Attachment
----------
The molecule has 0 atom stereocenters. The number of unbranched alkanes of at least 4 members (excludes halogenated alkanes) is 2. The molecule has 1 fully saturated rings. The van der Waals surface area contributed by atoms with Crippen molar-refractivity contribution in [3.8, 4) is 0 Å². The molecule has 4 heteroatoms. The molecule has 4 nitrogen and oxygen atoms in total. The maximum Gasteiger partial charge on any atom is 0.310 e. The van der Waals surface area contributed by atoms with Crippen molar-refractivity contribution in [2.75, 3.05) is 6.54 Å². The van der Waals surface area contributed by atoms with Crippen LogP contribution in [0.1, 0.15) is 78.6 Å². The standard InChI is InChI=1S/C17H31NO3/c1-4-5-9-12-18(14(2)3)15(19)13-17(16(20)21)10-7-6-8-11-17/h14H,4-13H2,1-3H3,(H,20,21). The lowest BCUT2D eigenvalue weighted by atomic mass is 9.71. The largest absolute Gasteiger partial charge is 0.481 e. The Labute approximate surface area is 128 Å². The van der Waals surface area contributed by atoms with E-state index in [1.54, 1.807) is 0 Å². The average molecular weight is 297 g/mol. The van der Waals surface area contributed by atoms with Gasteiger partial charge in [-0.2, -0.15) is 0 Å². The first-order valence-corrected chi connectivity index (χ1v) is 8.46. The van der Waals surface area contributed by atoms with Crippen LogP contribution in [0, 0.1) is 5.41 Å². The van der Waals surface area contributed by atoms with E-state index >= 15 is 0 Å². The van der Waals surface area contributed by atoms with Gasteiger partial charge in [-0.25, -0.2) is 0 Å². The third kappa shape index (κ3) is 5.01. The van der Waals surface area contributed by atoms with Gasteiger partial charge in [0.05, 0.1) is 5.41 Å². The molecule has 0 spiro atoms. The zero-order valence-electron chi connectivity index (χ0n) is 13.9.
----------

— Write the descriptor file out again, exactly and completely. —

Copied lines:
The molecule has 0 atom stereocenters. The number of unbranched alkanes of at least 4 members (excludes halogenated alkanes) is 2. The molecule has 1 fully saturated rings. The van der Waals surface area contributed by atoms with Crippen molar-refractivity contribution in [3.8, 4) is 0 Å². The molecule has 4 heteroatoms. The molecule has 4 nitrogen and oxygen atoms in total. The maximum Gasteiger partial charge on any atom is 0.310 e. The van der Waals surface area contributed by atoms with Crippen molar-refractivity contribution in [2.75, 3.05) is 6.54 Å². The van der Waals surface area contributed by atoms with Crippen LogP contribution in [0.1, 0.15) is 78.6 Å². The standard InChI is InChI=1S/C17H31NO3/c1-4-5-9-12-18(14(2)3)15(19)13-17(16(20)21)10-7-6-8-11-17/h14H,4-13H2,1-3H3,(H,20,21). The lowest BCUT2D eigenvalue weighted by atomic mass is 9.71. The largest absolute Gasteiger partial charge is 0.481 e. The Labute approximate surface area is 128 Å². The van der Waals surface area contributed by atoms with E-state index in [1.54, 1.807) is 0 Å². The average molecular weight is 297 g/mol. The van der Waals surface area contributed by atoms with Gasteiger partial charge in [-0.2, -0.15) is 0 Å². The first-order valence-corrected chi connectivity index (χ1v) is 8.46. The van der Waals surface area contributed by atoms with Crippen LogP contribution in [0, 0.1) is 5.41 Å². The van der Waals surface area contributed by atoms with E-state index >= 15 is 0 Å². The van der Waals surface area contributed by atoms with Gasteiger partial charge in [-0.25, -0.2) is 0 Å². The third kappa shape index (κ3) is 5.01. The van der Waals surface area contributed by atoms with Gasteiger partial charge in [0.05, 0.1) is 5.41 Å². The molecule has 0 spiro atoms. The zero-order valence-electron chi connectivity index (χ0n) is 13.9.